Virtual Oases XXV

A little late or a little early, depending on your perspective!

  • Sometime commenter Bored in Vernal has found some excitement in her life — her own blog.
  • Eve’s brief essay on depression is painful with jagged, beautiful edges: I love the endless richness, bitterness, and complexity of Job. I love God’s long impassioned address out of the whirlwind, fiercely direct, beautiful, terrifying, performatively echoing the creation and laying out a vast and gorgeous order utterly alien to human demands for meaning. I love the vivid natural imagery that saturates that ancient, strange, and piercing summons. At my lowest ebbs I have always loved to be alone in the natural world, where there is no need to be other than what I am: broken.


  1. Re: Robert Kirby, I thought he might say something new or fresh, but I think he just restated all of the stereotypes that I’ve heard several times before. It was refreshing to read about someone going against the unwritten (or mabye its written) order of things, though.

    Perhaps we can commision an article from Peggy Fletcher Stack about visiting elders quorum or high priests group. Sometimes DH and I discuss the idea of me teaching a lesson in EQ, since he is the president maybe we could pull it off. 🙂

  2. Amy: I had a similar reaction to the Kirby article and debated about linking to it. It did make me think, however, about a particular ward where about once every couple of months some man would slip in because they just felt more comfortable with the women. I had one friend who finally agreed to return to church for a couple of weeks on the condition that he didn’t have to go to Elders Quorum — that he could come hang out in Relief Society instead. Luckily, this Cambridge ward was pretty open to such peculiarities. I think you have given yourself an idea for a future post, however.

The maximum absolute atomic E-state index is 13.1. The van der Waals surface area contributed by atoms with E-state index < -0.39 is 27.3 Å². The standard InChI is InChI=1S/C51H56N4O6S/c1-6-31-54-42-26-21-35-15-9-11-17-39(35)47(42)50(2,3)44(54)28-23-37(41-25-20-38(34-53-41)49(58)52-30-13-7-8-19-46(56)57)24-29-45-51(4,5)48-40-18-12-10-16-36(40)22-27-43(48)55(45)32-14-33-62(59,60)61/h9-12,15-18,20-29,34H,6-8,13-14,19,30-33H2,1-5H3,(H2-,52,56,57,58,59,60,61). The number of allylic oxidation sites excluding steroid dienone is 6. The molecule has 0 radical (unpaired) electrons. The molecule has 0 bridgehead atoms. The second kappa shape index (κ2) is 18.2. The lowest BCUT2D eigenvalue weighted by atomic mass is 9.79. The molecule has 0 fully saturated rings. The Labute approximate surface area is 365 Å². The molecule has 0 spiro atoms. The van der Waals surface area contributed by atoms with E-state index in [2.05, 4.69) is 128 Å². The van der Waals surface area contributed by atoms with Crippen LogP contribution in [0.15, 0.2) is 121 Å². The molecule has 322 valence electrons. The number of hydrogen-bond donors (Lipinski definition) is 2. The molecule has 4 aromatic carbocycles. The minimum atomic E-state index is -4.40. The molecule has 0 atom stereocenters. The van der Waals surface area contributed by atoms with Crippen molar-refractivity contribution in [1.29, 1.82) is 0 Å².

Starfoxy: My pleasure.

  3. At first the Kirby article seemed dumb, stereotypes and all that–but then he redeemed himself near the end. That’s what RS needs–more people getting up and saying, “You’re full of crap, Bill!”

  4. I have to admit, I liked the Kirby. (Not every one of his stereotypical expectations was fulfilled. He didn’t treats. 😉 )

  5. Amy,

    Oooh — fun idea, I hope it works. I can offer you two data points.

    Example A: A ward you know well; a mutual former bishop who could be described as not-exactly-progressive. I was the EQP, and we had a sister in the ward who I thought would be able to teach a good lesson — I think it was about the church welfare system. She was a social worker, master’s degree, well-qualified. (You know her.) Also possibly relevant data points (I’m not sure) — she was younger and single.

    She agreed, though she was a little puzzled. “Am I allowed to do that?” Sure, I said. I told the bishop she’d be teaching and he said “is she allowed to?” Sure, I said. However, he then talked to her and advised her not to. And so she backed out.

    So I had tried, but it ended up not happening. (Were you and L there when this all happened? I don’t remember whether that was during your stay.)

    Example B: My current ward. One day, the EQP announces that for the lesson, we’re going to learn about family history, and Sister Z, the ward family-history coordinator, is going to be our teacher.

    Sister Z is a ward pillar — mother of ten adult children; wife of bishopric member; decades-long member of the ward. She teaches the lesson, complete with handouts and computer instructions.

    None of the elders so much as bat an eye about the fact that they’re being taught by a woman. The bishop drops by in mid-lesson, nods approvingly, and moves on.

    They turned out really differently; I’m not sure why. There are various differences between the two that might in part explain the difference: In Example B the woman was an older, married, ward pillar type, rather than a (threatening?) educated single sister. Also, Example B used the official, assigned ward expert on the topic (family history).

    I don’t know to what extent those factors mattered, or whether it was just a case of different personalities, different places.

  6. I think it’s so funny that we take things like this so seriously, myself included. What do we think is going to happen? Do we think God really cares? Lately I’ve started to really wonder about the whole concept anyway and think it’s purely cultural. If we are teaching the same lessons 3/4ths of the time, and priesthood is about service, and RS is about charity, what is the point of having separate meetings?

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